There are riches here. All the components of modern identity are posed: race, class, gender, faith, sexuality. Ali explores generational and cultural tensions, as well as contemporary political issues such as Islamophobia, NHS underfunding and Brexit. There’s a big cast and chapters jump between multiple perspectives (we even get, oddly enough, Joe’s psychotherapist), but perhaps because we’re getting into so many heads, often fleetingly, the complexities start to flatten out. Joe, for example, never quite leaves the psychological diagnosis that defines him. So it’s hard to invest too deeply in the engagement, or in Yasmin’s feelings about it. Peripheral characters sometimes seem to exist to make a point. A performance artist called Flame, one of Harriet’s friends, is nothing more than a plot to fuel Anisah’s journey, and Yasmin’s best friend Rania, an alleged “Muslimah Kim Kardashian” who despairs of confessional dating sites, tends to appear as a sounding board, or to demonstrate a great cultural point. A scene in which Rania suddenly decides to drink alcohol seems strange at first. Later, when video footage of her drunkenness sparks furor on social media over feminism and faith, it’s hard to ignore the author’s puppeteer tweaking the strings.
A notable exception is Baba. Tormented by blockages, he is a fully realized and often moving character. He loves his children deeply but wants them to succeed so badly, to prove to the world that he is worthy, strong and secure, that he risks completely alienating them. He is also furious with his wife. The story goes that the two met in a library, a “love match”. Anisah’s wealthy family reluctantly accepted him because he was smart – they even paid for his medical school fees (he paid them back, he boasts, with interest). This journey out of poverty explains why he is so hard on his son. Arif feels hopeless, angry, unwanted and insecure, but Baba sees only a lack of motivation. The tension between the two escalates until one day it explodes. It’s the kind of complex emotional authenticity that has made Brick Lane such a hit.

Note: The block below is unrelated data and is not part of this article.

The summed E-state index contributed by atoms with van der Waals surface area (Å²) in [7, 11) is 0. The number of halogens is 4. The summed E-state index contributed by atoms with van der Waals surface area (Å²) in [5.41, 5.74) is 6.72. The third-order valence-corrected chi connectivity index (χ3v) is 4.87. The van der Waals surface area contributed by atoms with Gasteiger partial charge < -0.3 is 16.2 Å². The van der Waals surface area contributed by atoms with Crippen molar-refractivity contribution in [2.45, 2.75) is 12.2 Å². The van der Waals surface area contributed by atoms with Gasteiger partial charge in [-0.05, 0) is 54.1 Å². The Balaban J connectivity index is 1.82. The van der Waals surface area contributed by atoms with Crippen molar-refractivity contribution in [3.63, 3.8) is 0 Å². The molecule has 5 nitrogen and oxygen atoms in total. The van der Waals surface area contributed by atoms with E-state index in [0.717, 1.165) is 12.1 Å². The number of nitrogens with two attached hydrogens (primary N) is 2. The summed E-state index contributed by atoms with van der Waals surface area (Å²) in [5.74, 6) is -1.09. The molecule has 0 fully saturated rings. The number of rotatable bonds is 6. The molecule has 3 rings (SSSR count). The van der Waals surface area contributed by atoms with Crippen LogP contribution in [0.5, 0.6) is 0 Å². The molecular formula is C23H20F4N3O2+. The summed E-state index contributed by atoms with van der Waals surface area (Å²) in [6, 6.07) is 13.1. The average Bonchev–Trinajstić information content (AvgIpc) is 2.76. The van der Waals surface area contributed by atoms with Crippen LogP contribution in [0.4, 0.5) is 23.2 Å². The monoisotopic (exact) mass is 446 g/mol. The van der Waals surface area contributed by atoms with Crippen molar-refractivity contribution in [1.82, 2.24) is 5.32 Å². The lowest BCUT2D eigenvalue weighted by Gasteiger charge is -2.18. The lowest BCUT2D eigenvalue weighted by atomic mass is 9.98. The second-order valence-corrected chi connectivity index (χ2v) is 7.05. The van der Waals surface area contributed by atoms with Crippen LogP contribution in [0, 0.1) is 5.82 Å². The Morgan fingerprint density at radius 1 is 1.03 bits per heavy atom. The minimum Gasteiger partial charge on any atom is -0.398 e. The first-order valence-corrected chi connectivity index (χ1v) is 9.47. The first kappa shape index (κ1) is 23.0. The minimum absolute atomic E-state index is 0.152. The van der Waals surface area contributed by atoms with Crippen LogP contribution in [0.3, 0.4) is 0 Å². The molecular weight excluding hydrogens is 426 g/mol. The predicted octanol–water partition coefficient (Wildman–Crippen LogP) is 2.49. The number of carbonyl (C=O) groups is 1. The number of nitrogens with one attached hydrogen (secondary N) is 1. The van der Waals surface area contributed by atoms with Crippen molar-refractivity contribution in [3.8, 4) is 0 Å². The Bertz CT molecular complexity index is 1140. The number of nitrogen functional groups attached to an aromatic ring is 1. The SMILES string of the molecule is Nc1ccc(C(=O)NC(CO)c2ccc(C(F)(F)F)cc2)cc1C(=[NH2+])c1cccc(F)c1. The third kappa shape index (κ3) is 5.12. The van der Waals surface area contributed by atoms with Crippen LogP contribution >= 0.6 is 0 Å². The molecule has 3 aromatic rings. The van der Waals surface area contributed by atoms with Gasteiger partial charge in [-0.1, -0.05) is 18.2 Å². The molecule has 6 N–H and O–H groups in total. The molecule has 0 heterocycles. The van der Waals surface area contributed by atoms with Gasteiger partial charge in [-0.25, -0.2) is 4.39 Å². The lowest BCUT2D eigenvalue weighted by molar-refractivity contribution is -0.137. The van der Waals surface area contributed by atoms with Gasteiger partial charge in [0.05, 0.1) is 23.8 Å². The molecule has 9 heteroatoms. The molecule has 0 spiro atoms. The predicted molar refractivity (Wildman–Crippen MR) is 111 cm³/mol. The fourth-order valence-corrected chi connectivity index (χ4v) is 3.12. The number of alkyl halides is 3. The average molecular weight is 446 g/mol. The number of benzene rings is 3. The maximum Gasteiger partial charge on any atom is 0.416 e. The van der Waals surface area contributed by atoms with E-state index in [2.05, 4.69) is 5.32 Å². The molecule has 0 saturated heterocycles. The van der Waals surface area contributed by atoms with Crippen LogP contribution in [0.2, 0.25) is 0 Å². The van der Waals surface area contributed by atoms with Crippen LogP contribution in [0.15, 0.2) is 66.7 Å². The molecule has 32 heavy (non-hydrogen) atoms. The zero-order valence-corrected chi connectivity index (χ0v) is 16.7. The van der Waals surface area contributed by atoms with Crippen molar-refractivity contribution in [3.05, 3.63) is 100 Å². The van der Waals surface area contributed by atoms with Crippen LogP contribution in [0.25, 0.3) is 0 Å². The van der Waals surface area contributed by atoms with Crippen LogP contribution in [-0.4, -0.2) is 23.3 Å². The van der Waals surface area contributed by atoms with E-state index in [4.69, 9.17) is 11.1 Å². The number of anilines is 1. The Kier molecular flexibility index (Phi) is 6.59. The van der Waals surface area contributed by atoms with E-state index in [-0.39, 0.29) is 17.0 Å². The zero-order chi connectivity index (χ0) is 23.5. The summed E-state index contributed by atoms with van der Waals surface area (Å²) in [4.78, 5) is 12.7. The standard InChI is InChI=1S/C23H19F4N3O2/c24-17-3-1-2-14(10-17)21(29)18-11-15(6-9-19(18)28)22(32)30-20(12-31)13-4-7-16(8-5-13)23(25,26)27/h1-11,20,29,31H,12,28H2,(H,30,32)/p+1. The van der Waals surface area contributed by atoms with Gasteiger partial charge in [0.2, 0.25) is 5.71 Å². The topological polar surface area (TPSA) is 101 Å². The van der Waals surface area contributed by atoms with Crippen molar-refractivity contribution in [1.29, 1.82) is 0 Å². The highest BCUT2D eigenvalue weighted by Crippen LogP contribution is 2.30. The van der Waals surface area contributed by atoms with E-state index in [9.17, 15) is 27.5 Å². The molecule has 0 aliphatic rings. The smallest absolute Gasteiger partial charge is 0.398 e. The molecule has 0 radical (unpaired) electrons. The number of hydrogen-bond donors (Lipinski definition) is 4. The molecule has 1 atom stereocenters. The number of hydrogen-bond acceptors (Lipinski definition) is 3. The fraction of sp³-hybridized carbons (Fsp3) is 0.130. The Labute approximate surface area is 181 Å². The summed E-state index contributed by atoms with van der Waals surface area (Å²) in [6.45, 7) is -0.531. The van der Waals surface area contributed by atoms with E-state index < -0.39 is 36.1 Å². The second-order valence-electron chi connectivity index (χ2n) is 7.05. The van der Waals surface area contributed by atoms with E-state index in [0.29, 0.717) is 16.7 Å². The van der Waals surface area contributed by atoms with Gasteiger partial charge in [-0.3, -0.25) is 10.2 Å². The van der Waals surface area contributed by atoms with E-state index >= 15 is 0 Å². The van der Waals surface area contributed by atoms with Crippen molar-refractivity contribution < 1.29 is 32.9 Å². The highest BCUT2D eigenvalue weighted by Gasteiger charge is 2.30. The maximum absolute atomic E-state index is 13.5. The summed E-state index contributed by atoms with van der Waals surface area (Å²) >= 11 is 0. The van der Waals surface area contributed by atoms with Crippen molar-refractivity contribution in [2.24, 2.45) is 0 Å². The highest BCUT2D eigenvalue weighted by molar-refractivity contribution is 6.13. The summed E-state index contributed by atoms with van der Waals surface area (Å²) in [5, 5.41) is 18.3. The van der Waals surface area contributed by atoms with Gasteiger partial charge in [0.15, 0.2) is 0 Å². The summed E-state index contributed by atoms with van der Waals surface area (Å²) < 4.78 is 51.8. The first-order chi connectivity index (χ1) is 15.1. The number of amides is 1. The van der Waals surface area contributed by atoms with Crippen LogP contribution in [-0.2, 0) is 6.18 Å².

This novel is largely engaging, entertaining and relevant and there will be a lot of love for it, maybe prizes. Ali is a good storyteller, sometimes illuminating, but there’s a sense of a smaller, tighter, more devastating romance lurking here. As it stands, emotional punches can get a bit lost in the middle of padding and creating dots.